Education Week - November 11, 2015 - (Page 19)

BLOGS $20 Million Pilot Program Would Offer Pell Grants to High School Students POLITICS K-12 | For years, Pell Grants have helped low-income college students cover part of the cost of postsecondary education. Now, the U.S. Department of Education is moving to expand the program to high school students who want to take dual-enrollment courses that can count for college credit. The Obama administration is planning to create a $20 million pilot program that would allow high schoolers to use Pell Grants to pay for college courses. To put that in context, the Pell Grant program is about $67.1 billion total. (The maximum Pell Grant for this school year is $5,775.) But if the program were expanded widely, it could be a real game changer. Ultimately, the program could benefit up to 10,000 students from low-income families next school year. The Education Department put a notice in the Federal Register inviting postsecondary institutions (four-year colleges, community colleges, etc.) to partner with a school district or high school and apply to be part of the program. Some caveats: The grants can only be used for courses that could eventually lead to a postsecondary credential (i.e., a bachelor's or associate degree). Those same courses can also count toward a high school diploma, but that's not a must. The program would give high school students the chance to earn at least 12 postsecondary credits. And school districts and colleges that decide to participate need to do what they can to make sure these high schoolers are successful in the college courses they take. That means offering counseling and tutoring support (if necessary) and giving students a hand with the notoriously difficult-to-fill-out Free Application for Federal Student Aid, or FAFSA. Will private high schools be able to participate? Not right now, says the Education Department-at this point the department is going to stick with public schools, since they have built-in oversight from local school boards and states. | -ALYSON KLEIN New Restrictions on Ohio Charter Grant Spelled Out in Letter From Ed. Dept. CHARTERS & CHOICE | The U.S. Department of Education has outlined new restrictions on a $32 million dollar grant it gave Ohio to expand charter schools in the state. The move follows sharp criticism from lawmakers at the federal and state levels, as well as Ohio's auditor, over the department's decision to award such a large sum of money to the state under the federal Charter Schools Program. Ohio's charter sector has been under intense scrutiny for a number of issues, including corruption and poor academic outcomes in several of its schools. Critics are concerned the windfall of cash will only perpetuate these issues. The state is slated to receive a total of $71 million over the next five years under the federal charter program. As outlined in a Nov. 4 letter from the Education Department, Ohio now has to receive federal permission to draw down its funds. The state also has to submit all relevant state audits of its charter schools to the department, and give a detailed list of changes to the state's charter regulations, among other things. Ohio lawmakers passed a sweeping charter reform bill in September, which Gov. John Kasich, a Republican, signed into law. It requires in-depth financial and academic reporting from schools and management organizations, stops charter schools from switching authorizers-called sponsors in Ohio-to avoid getting shut down, and prohibits poorly rated sponsors from opening new schools, among other provisions. K-12 Among State Election Issues CONTINUED FROM PAGE 17 they argued, would hold legislators accountable for K-12 spending. But conservatives in control of the state legislature, as well as Bryant, balked at Initiative 42. They argued that it would only serve to undermine lawmakers' rightful role in state government. GOP legislators successfully placed an alternative measure, Alternative Initiative 42A, on the ballot to require an "efficient" system of public schools at the legislature's discretion. (In a two-part process for voters, they were asked to vote "yes" and then pick which of N the measures they supported, which led O I T ELEC Initiative 42 supporters to charge that the alternative only existed to sabotage their measure. Initiative 42 would have changed the state constitution, but the alternative would not.) Republican legislative leaders said after the vote, however, that they want to change Mississippi's education funding formula to try to push more money into classrooms and less into administrative expenses. "It's a constant source of conflict and dispute," said House Speaker Philip Gunn. "We need to find a way where the school systems can get what they need and in some way that doesn't result in an argument every year." 2015 Marijuana Revenue In Colorado, meanwhile, voters approved Proposition BB by a wide margin. That measure will allow the state to keep $66 million in tax revenue generated by marijuana sales in fiscal 2015. The majority of that revenue, about $40 million, will go toward school construction, while the remainder goes toward drug education and other educational programs. Colorado voted to legalize marijuana under certain conditions in 2013, along with Washington state. But because total revenue from marijuana sales exceeded projections, the proposition to allow the state to keep the proceeds or to return them to taxpayers was required under state law. Turning Point in Kentucky? In the last week of the Kentucky gubernatorial race, during which Bevin overcame Conway's lead in the polls, Bevin stated in a television ad that he would repeal the common core as part of his efforts to improve education in the state. "We did it because we were going to do what?" he asked about the state's adoption of the common core during a July debate with Conway. "We were going to 'Race to the Top' and get some free money from the federal government. ... It's our own money, let's not kid ourselves." Bevin was referring to the federal competitive-grant program that rewarded states for adopting the standards, but didn't mandate it. Bevin argued instead for looking at Massachusetts' standards before that state adopted the common core, and expressed concern that Kentucky was turning teachers into mere "test administrators." The state education department is already overseeing a review of the standards after several months of taking public input. Any revisions to the common core in Kentucky wouldn't occur until the 2016-17 school year, according to that review's timeline. Bevin doesn't have the power to unilaterally rewrite or toss the standards. But he does appoint the 11 members of the state board of education. The earliest Bevin can act on that power is next April, when the terms of four of the 11 members of the board expire. The state board voted to adopt the common core in 2010, and despite undertaking the review of the standards, has otherwise stood by them. The Associated Press contributed to this article. | -ARIANNA PROTHERO Official to Take Reins at Special District For Worst-Performing Schools in Tenn. DISTRICT DOSSIER | Tennessee Gov. Bill Haslam has appointed Malika Anderson to head Tennessee's special school district for its worst-performing schools. Anderson will replace Chris Barbic, who has led the Achievement School District (ASD) since its inception in 2012. He leaves at the end of the year, and Anderson will take over in January. The state-run district operates 29 schools serving close to 10,000 students. Anderson, the ASD's current deputy superintendent, is a graduate of the Broad Foundation's Residency in Urban Education, a two-year training program for high-level managerial positions. She served that residency from 2009 to 2011 as director of academic analysis and support for the District of Columbia public schools. Shifting State Role on Accountability CONTINUED FROM PAGE 17 worst overall, plus another 10 percent of schools with big achievement gaps or other problems. The trouble is that many subgroup students aren't in those kinds of schools, said Daria Hall, the director of K-12 policy for the Education Trust, which looks out for poor and minority students. The vast majority of students of color "are in schools that are doing OK overall, but not for those groups of kids," Hall said at the CAP panel. Schools shouldn't be able to earn the highest rating on state accountability systems, she said, if subgroup students aren't making good progress-as some have been able to under waivers. "It can't be, 'Oh you got an A, but you're missing goals for your black kids,' " she said. Martin, who is now CAP's executive vice president for policy, pointed to the organization's analysis, released in late October, of Education Department data. 'Firmly Committed' CAP found that in 42 states, the gap between Hispanic and white students was bigger in top-performing schools than in struggling ones. In 39 states, the gap between black and white students was also greater in otherwise successful schools than in schools that are foundering. There's also a chance that an ESEA renewal doesn't pass during the next few months. In that case, it may be up to the next president to reimagine the federal role on accountability, perhaps through his or her own set of waivers. If that happens, states will roll with it, but they are sticking by their principles, the CCSSO said in its report. "State chiefs will continue to lead and remain firmly committed to strong accountability aligned to the principles," the report says. | -COREY MITCHELL Turnaround Issue Carmel Martin, who helped develop and implement the waivers as a top aide at the U.S. Department of Education, said the idea of a bottom 5 percent was to give state education agencies a manageable number of schools to concentrate their most dramatic efforts on. But she agreed that it's also important to consider subgroup performance. EDUCATION WEEK | November 11, 2015 | | 19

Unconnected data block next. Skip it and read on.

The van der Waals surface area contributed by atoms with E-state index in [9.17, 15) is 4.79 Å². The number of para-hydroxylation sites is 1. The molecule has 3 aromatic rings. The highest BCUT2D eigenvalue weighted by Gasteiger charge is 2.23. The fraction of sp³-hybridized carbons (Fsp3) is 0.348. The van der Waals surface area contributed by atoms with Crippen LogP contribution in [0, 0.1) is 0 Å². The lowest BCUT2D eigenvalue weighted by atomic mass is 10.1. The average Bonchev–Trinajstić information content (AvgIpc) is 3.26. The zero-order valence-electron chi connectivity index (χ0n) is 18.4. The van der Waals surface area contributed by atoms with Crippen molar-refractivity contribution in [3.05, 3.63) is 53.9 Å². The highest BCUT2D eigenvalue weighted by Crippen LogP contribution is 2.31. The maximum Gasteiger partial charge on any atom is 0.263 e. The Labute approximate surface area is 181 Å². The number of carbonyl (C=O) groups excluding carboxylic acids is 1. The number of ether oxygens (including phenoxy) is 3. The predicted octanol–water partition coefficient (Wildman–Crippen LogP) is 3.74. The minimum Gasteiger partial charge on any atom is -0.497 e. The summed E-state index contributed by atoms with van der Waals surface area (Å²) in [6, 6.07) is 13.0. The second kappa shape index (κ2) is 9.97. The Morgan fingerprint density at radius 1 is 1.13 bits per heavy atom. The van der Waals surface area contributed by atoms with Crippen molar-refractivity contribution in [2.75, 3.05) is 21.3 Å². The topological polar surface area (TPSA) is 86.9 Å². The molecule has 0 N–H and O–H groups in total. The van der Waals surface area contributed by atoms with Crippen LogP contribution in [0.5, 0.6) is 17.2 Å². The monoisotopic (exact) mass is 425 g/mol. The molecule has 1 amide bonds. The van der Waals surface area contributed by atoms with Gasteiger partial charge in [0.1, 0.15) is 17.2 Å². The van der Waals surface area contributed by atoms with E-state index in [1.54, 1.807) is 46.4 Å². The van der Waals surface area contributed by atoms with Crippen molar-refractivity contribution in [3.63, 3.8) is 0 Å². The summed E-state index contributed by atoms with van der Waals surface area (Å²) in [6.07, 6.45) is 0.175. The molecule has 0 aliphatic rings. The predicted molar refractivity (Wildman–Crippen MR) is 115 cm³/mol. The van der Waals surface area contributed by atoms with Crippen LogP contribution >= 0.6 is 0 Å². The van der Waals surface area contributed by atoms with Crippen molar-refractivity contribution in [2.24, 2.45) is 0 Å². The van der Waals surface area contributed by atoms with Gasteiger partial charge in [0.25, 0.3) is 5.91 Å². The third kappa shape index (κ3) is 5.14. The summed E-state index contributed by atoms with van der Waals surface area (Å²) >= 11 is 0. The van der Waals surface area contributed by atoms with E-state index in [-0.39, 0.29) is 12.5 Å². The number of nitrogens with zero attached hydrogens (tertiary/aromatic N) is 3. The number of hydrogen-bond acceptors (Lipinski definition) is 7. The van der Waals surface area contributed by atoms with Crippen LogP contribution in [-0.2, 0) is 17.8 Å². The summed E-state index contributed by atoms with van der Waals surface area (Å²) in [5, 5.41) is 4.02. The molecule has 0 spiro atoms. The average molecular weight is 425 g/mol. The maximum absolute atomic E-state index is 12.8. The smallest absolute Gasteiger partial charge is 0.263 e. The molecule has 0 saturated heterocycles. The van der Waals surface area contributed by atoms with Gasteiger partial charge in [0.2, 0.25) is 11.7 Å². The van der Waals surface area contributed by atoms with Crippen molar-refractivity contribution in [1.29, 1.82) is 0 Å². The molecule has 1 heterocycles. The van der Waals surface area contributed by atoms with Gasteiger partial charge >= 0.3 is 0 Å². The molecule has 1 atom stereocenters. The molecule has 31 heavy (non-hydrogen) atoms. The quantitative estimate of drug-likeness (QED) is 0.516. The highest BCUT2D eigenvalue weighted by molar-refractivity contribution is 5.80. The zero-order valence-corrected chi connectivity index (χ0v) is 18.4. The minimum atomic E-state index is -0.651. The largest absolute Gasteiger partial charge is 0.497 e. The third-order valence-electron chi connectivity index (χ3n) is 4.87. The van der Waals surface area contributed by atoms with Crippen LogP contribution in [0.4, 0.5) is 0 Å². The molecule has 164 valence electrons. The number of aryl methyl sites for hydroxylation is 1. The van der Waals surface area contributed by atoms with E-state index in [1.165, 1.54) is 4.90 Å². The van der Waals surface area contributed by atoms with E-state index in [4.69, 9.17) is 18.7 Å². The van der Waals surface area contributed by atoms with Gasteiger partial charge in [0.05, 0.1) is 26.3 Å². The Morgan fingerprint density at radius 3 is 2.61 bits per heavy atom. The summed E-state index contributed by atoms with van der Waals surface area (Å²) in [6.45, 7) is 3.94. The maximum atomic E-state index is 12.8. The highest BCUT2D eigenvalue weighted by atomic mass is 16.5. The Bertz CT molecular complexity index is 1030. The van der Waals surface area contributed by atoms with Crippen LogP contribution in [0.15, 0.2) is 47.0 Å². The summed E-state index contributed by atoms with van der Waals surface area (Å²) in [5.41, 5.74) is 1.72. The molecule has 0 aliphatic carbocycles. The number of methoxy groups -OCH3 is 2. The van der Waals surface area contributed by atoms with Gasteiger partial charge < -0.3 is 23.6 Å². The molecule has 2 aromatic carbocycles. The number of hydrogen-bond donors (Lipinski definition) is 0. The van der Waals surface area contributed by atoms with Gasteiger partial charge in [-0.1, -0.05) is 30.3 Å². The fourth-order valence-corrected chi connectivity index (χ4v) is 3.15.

Table of Contents for the Digital Edition of Education Week - November 11, 2015

Education Week - November 11, 2015
RTI Practice Falls Short of Promise, Research Finds
Districts Confront Transgender Policies
Top Teacher’s Resignation Spurs Certification Debate
Special Ed. Law Wrought Complex Changes
News in Brief
Report Roundup
Blogs of the Week
In Colorado School Board Recall, Politics and Money Drive Ouster
‘Do Not Resuscitate’ Is Tough Call for Districts
Districts Struggle to Equip Schools With Fast, Affordable Internet
States Prepare for Shifting Role On Accountability
In Off-Year Elections, Ky., Miss. Drew Spotlight on K-12
Arizona Governor Signs Deal to Settle K-12 Funding Suit
Blogs of the Week
TopSchoolJobs Recruitment Marketplace
Must Be Everywhere at Once
Put Our Mission Front and Center
Control What I Can
Prioritize Community-Building
How Do We Keep Good Principals?

Education Week - November 11, 2015